US Vice President Kamala Harris will host a White House meeting with union organizers seeking to represent workers at Amazon, Starbucks, and other companies.
Christian Smalls, the president of the Amazon Labor Union, will be in attendance, as will grassroots organizers from Starbucks/SEIU, United Paizo Workers/CWA, Baltimore Public Library/IAM, and a union that has organized workers at an REI store.
The meeting today (Thursday, May 5) is to discuss “their extraordinary efforts to organize unions in their workplaces, and how their efforts can inspire workers across the country to make a choice to join or organize a union,”
Workers at more than 50 Starbucks cafes in the United States have voted to join the Workers United union, while five stores voted against the union, out of roughly 240 that have attempted to hold elections since August.
Starbucks announced to investors on May 3 that it will invest $1 billion in employees this fiscal year and that by the summer, its average U.S. pay will be $17 an hour, with starting wages ranging from $15 to $23.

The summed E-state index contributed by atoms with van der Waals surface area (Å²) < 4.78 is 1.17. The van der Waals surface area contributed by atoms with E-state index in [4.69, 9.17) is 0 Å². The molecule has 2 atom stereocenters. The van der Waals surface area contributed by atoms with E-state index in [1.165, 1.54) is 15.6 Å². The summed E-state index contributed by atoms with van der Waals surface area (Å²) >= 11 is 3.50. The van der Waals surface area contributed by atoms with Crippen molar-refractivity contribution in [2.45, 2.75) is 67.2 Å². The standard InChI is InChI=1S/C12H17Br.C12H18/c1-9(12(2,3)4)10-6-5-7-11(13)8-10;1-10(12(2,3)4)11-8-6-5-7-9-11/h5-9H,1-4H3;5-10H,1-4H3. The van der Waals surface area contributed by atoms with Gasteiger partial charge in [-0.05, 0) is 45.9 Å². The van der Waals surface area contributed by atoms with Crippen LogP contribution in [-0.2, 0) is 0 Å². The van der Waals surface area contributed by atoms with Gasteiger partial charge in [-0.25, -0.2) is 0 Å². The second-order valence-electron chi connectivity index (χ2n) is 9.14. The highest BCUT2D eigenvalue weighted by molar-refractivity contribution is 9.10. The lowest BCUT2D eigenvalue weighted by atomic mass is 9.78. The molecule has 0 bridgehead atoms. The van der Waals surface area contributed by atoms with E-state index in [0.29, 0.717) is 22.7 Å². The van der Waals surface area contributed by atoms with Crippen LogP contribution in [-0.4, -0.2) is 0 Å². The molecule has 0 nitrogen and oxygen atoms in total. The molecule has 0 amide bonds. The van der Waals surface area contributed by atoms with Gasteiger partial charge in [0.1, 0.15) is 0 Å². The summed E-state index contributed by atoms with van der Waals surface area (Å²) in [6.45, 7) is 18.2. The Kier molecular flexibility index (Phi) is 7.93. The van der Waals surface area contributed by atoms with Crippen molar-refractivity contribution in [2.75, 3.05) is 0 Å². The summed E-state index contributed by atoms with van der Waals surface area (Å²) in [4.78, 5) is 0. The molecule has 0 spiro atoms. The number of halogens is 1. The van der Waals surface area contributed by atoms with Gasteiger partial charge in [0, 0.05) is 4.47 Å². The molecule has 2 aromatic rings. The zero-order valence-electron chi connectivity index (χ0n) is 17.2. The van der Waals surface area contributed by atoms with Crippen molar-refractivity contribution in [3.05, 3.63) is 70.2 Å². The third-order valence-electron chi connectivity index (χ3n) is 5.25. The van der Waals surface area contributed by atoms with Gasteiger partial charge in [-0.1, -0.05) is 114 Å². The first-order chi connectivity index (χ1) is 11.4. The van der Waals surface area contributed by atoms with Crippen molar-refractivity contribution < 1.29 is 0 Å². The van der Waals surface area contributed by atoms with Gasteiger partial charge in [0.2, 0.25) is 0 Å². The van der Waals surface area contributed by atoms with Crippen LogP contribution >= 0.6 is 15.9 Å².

The United States Senate Budget Committee will hold a hearing on Amazon’s labor practices on Thursday, which will include Smalls, Teamsters General President Sean O’Brien, and Greg LeRoy, executive director of Good Jobs First.
Last month, President Joe Biden drew loud applause at a labor event when he turned a spotlight on Amazon.
After highlighting a government task force on worker organization, he launched a year ago “to make sure the choice to join a union belongs to workers alone,” Biden called out Amazon.
Biden said: “And by the way, by the way, Amazon here we come. Watch. Watch,”
Widely regarded as the most pro-labor president in decades, Biden has swiftly removed government officials deemed hostile to labor by unions and reversed rules enacted by former President Donald Trump that critics said weakened worker protections.
Last week, U.S. Senator Bernie Sanders urged Biden to issue an executive order cutting off federal contracts to Amazon, saying the online retailer “has become the poster child for illegal anti-union behavior while raking in billions in federal contracts.
Workers at an Amazon warehouse in New York City recently voted to form the first union at the second-largest private employer in the United States and join the Amazon Labor Union led by Smalls, a former worker who has advocated for higher pay and job security.